How many of you are aware of what electrons are? Too trivial a question, isn’t it? But, what is electron gain enthalpy? Now, that’s a tough one! Isn’t it? Well, not anymore! In this chapter, we will look at the concept of electron gain enthalpy and discuss it in greater detail.
What is Electron Gain Enthalpy?
Electron gain enthalpy of an element is the energy released when a neutral isolated gaseous atom accepts an extra electron to form the gaseous negative Ion i.e. anion. We can denote it by Δ egH. Greater the amount of energy released in the above process, higher is the electron gain enthalpy of the element.
The electron gain enthalpy of an element is a measure of the firmness or strength with which an extra electron is bound to it. It is measured in electron volts per atom or kJ per mole. It can be an endothermic or exothermic reaction when you add an electron to the atom.
Some Facts about Electron Gain Enthalpy
- Energy is released when an electron is added to the atom. Therefore, the electron gain enthalpy is negative.
- The electron gain enthalpy for halogens is highly negative because they can acquire the nearest stable noble gas configuration by accepting an extra electron.
- Noble gases have large positive electron gain enthalpy. This is because the extra electron is placed in the next higher principal quantum energy levels. Thus, a highly unstable electronic configuration is produced.
Now, let us look at some of the factors that determine the electron gain enthalpy.
Browse more Topics under Classification Of Elements And Periodicity In Properties
- Atomic Radius
- Electronegativity and Oxidation State
- Historical Development of the Periodic Table
- Ionization Enthalpy and Valency
- Metallic and Non-Metallic Character
- Modern Periodic Table
- Periodic Properties of Elements
Factors affecting Electron Gain Enthalpy
1) Atomic Size
As the size of the atom increases, the distance between the nucleus and the last shell which receives the incoming electrons increases. This decreases the force of attraction between the nucleus and the incoming electron. Hence, the electron gain enthalpy becomes less negative.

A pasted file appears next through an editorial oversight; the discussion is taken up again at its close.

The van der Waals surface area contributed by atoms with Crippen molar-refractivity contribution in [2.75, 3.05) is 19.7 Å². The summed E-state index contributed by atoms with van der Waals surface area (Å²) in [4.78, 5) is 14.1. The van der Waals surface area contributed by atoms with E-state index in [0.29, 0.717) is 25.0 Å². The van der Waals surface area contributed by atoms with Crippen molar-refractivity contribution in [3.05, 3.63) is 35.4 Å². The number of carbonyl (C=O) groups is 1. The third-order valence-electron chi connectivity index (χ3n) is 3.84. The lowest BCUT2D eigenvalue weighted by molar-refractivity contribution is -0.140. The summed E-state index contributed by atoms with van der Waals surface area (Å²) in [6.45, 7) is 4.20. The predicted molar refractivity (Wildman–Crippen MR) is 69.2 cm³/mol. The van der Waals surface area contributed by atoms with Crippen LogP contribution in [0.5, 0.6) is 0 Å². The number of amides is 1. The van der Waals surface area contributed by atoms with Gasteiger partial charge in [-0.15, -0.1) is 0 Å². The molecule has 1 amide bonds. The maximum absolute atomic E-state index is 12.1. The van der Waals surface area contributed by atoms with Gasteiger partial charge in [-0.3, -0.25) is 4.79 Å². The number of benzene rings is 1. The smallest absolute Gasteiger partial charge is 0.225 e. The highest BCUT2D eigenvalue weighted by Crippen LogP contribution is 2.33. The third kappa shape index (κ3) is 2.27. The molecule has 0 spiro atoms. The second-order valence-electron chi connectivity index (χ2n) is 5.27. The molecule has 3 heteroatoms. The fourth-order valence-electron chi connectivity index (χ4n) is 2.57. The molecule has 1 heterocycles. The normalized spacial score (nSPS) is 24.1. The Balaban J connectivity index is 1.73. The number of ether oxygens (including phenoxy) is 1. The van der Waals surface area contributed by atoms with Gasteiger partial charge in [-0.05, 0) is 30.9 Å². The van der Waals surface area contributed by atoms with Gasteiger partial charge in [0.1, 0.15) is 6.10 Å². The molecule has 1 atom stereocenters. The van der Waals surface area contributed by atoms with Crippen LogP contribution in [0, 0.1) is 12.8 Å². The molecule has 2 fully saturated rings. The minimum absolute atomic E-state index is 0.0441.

2) Nuclear charge
As the nuclear charge increases, the force of attraction between the nucleus and the incoming electron increases. Hence, the enthalpy becomes more negative.
3) Electronic configuration
Elements with exactly half filled or completely filled orbitals are very stable. You have to supply energy to add an electron. Hence, their electron gain enthalpy has large positive values. The electron gain enthalpy becomes less negative in going from top to bottom in a group. It becomes more negative in going from left to right in a period.
Variation of Electron Gain Enthalpy within a Group
- The electron gain enthalpy becomes less negative as we move down a group.
- As we move down a group, both the atomic size and the nuclear charge increases. But the effect of the increase in atomic size is much more pronounced than the nuclear charge.
- With the increase in atomic size, the attraction of the nucleus for the incoming electron decreases. Hence, the electron gain enthalpy becomes less negative.
- Chlorine has the most negative electron gain enthalpy.
Variation along a Period
- Electron gain enthalpy becomes more and more negative from left to right in a period.
- As we move across a period from left to right the atomic size decreases and the nuclear charge increases. Both these factors tend to increase the attraction by the nucleus for the incoming electron. Hence, electron gain enthalpy becomes more and more negative in a period from left to right.
- Halogens have the most negative electron gain enthalpy. As we move from chlorine to iodine, the electron gain enthalpies become less and less negative due to the corresponding increase in their atomic radii.
- As the distance of the nucleus from the subshell which receives the additional electron increases, the force with which it is attracted by the nucleus decreases and hence the electron gain enthalpy become less negative as we move down the group from Cl —-> Br —-> I
The Electron Gain Enthalpy of Fluorine is Less Negative than that of Chlorine
This is due to its small size. As a result of its small size, the electron-electron repulsion in the relatively compact to 2p subshell are comparatively large. Hence the incoming electron is not accepted with the same ease as is the case with chlorine.
The Electron Gain Enthalpy of Noble Gases is Positive
The atoms of these elements have completely filled subshell. As a result, there is no room in their valence orbitals and the additional electron has to be placed in an orbital of next higher shell. As a result, energy has to be supplied to add on additional electrons.
A Solved Question for You
Q: Explain why the electron gain enthalpies of some of the elements of 2nd period i.e. O and F are less negative than the corresponding elements of the third period.
Ans: The elements of the second period have smallest atomic size among the elements in their respective group. As a result, there are considerable electron-electron repulsions within the atom itself and hence the additional electron is not accepted with the same ease as is the case with the remaining elements in the same group.